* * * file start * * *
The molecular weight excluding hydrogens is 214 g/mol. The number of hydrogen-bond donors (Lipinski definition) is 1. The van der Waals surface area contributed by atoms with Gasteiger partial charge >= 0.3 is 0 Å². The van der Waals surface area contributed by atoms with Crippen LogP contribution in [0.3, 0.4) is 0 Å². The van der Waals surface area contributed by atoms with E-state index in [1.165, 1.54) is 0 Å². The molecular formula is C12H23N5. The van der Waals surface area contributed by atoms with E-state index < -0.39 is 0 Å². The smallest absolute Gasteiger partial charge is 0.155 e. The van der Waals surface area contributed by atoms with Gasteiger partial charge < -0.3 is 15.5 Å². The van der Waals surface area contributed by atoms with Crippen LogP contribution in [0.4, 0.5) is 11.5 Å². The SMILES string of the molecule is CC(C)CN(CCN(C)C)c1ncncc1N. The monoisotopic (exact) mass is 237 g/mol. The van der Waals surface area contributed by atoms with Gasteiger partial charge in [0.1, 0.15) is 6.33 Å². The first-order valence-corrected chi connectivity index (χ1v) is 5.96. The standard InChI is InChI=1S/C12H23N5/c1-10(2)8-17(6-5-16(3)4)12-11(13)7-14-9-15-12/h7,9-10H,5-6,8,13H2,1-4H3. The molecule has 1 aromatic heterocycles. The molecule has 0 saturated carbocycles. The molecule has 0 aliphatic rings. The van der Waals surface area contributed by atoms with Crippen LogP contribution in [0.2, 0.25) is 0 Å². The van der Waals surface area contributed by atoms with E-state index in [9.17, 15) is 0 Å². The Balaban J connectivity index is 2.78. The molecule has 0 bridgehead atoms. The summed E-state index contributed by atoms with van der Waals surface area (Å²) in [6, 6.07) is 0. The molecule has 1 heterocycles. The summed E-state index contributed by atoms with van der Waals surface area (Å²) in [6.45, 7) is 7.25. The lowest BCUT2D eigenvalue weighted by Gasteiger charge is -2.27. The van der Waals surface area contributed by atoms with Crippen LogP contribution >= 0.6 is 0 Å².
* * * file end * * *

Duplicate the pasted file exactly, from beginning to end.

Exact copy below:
The molecular weight excluding hydrogens is 214 g/mol. The number of hydrogen-bond donors (Lipinski definition) is 1. The van der Waals surface area contributed by atoms with Gasteiger partial charge >= 0.3 is 0 Å². The van der Waals surface area contributed by atoms with Crippen LogP contribution in [0.3, 0.4) is 0 Å². The van der Waals surface area contributed by atoms with E-state index in [1.165, 1.54) is 0 Å². The molecular formula is C12H23N5. The van der Waals surface area contributed by atoms with E-state index < -0.39 is 0 Å². The smallest absolute Gasteiger partial charge is 0.155 e. The van der Waals surface area contributed by atoms with Gasteiger partial charge < -0.3 is 15.5 Å². The van der Waals surface area contributed by atoms with Crippen LogP contribution in [0.4, 0.5) is 11.5 Å². The SMILES string of the molecule is CC(C)CN(CCN(C)C)c1ncncc1N. The monoisotopic (exact) mass is 237 g/mol. The van der Waals surface area contributed by atoms with Gasteiger partial charge in [0.1, 0.15) is 6.33 Å². The first-order valence-corrected chi connectivity index (χ1v) is 5.96. The standard InChI is InChI=1S/C12H23N5/c1-10(2)8-17(6-5-16(3)4)12-11(13)7-14-9-15-12/h7,9-10H,5-6,8,13H2,1-4H3. The molecule has 1 aromatic heterocycles. The molecule has 0 saturated carbocycles. The molecule has 0 aliphatic rings. The van der Waals surface area contributed by atoms with Crippen LogP contribution in [0.2, 0.25) is 0 Å². The van der Waals surface area contributed by atoms with E-state index in [9.17, 15) is 0 Å². The Balaban J connectivity index is 2.78. The molecule has 0 bridgehead atoms. The summed E-state index contributed by atoms with van der Waals surface area (Å²) in [6, 6.07) is 0. The molecule has 1 heterocycles. The summed E-state index contributed by atoms with van der Waals surface area (Å²) in [6.45, 7) is 7.25. The lowest BCUT2D eigenvalue weighted by Gasteiger charge is -2.27. The van der Waals surface area contributed by atoms with Crippen LogP contribution >= 0.6 is 0 Å².